Many scholars distinguish between flamenco and Andalusian songs. Machado y Álvarez wrote that he associated flamenco with the Gypsies. In 1922, the composer of the Spanish nationalist movement Manuel de Falla distinguished between cante jondo (deep song), which he associated with gypsies, and flamenco. Finally, Antonio Mairena mentioned the cante gitano (gypsy song) and the cante flamenco (flamenco song) (Martinez, Fouce 18).

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This form of art consists of cante (singing), baile (dancing), and togue (playing guitar). At first, it used to involve only vocal. It was a primitive song, accompanied only by hand clapping in order to keep the rhythm. This style is called Palo Secos or a dry style. It is the oldest form of flamenco known today. Later, dancing elements and music background were added to this genre, but still cante was the most important element, as it was the source of inspiration for the guitar players and dancers. Different kinds of cante are called palos. “Palos are musical structures with specific rhythmic, melodic, and harmonic characteristics” (Zagalaz 35). The most popular palos is the bulería, built over a 6/8 – 3/4 alternation with emphases on the strong beats. The soleá has a complex structure and it is based on a 3/4 time signature with accents in different places (Zagalaz 36).

As any other music style, flamenco has major and minor modes. Besides, this genre has preserved the Phrygian mode (the third mode of the diatonic scale), which is the most common type in flamenco melodies. In such a way, “major and minor are alternated in a specific way that we could call flamenco resolution” (Zagalaz 35). Loren Chuse highlighted certain melodic characteristics of the traditional cante. They include a reiterated use of one note, sliding from one note to another, a small melodic range of about a sixth, and profuse ornamentation of the melody (36). Flamenco music in its nature is more melodic than harmonic. The repetition of certain notes creates a unique tension.

All parts combine into one powerful masterpiece that resembles “a miniature opera” (Martinez 5). Each flamenco song has an emotional theme and each musician expresses it in his own way and creates a unique and powerful piece of art. Many people state that flamenco has one more element, which is called duende (pain). The word is derived from the name of the mythological creature in the Spanish folklore. This part goes beyond human understanding and is hidden in mystery. The poet Federico Garcia Lorca said “Duende could only be present when one sensed that death possible” (1933).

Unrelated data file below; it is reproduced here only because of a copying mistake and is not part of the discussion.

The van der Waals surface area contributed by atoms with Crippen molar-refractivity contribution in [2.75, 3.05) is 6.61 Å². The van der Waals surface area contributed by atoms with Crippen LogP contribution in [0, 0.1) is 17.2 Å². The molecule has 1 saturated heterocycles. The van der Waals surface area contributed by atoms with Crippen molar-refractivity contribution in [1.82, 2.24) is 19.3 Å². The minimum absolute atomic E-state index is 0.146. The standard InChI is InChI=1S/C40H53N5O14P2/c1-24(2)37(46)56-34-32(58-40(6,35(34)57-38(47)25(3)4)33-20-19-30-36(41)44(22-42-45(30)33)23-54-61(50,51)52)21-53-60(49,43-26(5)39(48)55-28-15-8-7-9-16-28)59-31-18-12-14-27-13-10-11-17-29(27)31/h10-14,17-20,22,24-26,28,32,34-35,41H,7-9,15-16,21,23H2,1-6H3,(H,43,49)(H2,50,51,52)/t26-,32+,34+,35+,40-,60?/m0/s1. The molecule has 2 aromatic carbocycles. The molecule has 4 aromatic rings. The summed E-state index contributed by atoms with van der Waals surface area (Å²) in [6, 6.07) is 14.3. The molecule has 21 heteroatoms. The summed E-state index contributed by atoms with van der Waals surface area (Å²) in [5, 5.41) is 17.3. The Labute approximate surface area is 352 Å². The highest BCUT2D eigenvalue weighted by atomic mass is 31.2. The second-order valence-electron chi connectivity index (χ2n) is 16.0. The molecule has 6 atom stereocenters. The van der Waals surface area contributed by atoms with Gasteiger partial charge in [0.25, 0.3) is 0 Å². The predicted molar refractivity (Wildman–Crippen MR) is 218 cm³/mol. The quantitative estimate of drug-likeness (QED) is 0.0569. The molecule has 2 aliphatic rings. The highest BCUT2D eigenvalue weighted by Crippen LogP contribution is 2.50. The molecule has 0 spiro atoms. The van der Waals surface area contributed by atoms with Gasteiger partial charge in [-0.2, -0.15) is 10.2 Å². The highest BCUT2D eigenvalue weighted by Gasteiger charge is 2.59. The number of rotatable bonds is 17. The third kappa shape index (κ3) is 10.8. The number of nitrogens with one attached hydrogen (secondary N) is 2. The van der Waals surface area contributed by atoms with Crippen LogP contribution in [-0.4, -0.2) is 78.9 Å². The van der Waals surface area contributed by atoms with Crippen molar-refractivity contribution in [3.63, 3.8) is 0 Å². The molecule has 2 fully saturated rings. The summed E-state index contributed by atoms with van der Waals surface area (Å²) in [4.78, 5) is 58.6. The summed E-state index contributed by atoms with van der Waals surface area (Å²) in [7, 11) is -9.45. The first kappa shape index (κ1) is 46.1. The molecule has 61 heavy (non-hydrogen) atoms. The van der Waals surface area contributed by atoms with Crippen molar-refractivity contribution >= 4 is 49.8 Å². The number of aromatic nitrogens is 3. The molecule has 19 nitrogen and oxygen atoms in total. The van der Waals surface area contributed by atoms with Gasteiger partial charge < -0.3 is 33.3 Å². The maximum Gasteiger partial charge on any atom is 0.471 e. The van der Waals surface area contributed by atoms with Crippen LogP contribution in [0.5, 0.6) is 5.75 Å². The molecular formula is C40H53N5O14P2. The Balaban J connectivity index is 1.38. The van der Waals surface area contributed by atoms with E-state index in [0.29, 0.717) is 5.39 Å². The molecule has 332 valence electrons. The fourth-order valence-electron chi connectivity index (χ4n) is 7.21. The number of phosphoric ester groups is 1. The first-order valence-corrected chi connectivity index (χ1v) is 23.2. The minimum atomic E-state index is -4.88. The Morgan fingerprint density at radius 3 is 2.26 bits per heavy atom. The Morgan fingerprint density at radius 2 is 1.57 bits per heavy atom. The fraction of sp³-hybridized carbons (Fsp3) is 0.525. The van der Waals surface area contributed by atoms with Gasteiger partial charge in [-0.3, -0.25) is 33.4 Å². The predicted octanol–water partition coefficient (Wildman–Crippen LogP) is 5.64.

Although flamenco is considered to be a male genre, women played one of the major roles in its formation. Unfortunately, “women’s presence in cante flamenco had either been ignored, or considered quite minor and unimportant” (Chuse 5). Nowadays, flamenco expresses female independence and freedom from male dominance. The clothes of the performers help to hide their roles and let them simply remain humans. Women wear long flowing skirts, which are fitted at the waist. Colorful tank tops allow moving freely. Women have their hair fastened in a way that leaves the face expression bare and clear. Men dress in a similar way. They wear bright and colorful shirts, accompanied with black pants. The main idea of this genre is not to distinguish between the genders but to keep dialogue held between performers.

Flamenco is as popular today as it has been since its appearance. William Washabaugh said that, “In the face of popular fascination with an allegedly magical past, flamenco in the future is an opportunity for realizing Andalusian solidarity and autonomy” (2). Today flamenco is a many-faceted kind of art. It is a unique genre, which can be even associated with theater. This style is so important for the modern world that it was added to the UNESCO’s List of Intangible Cultural Heritage of Humanity (2010). Moreover, new subgenres of flamenco have appeared. One of them is Nuevo Flamenco or New Flamenco that is a modern version of the Spanish dance.

Flamenco used to be an exotic genre, however, in the twenty-first century it became a part of the world music. Non-flamenco artists are interested in this kind of art too. Musicians often add some elements of this style to their repertoire. Listeners easily identify the Andalusian cadence (Am-G-F-E), the Phrygian mode, handclaps, and catchy rhythm. However, the main centers of flamenco music are still situated in towns of Gypsy origin such as Utrera, Cadiz, and Jerez. It took more than 500 years for flamenco to develop to the present art form through both evolutionary and revolutionary changes and because of the political and ethnic influence. There is no doubt that current world conditions will lead to the appearance of new ways of expression in this genre.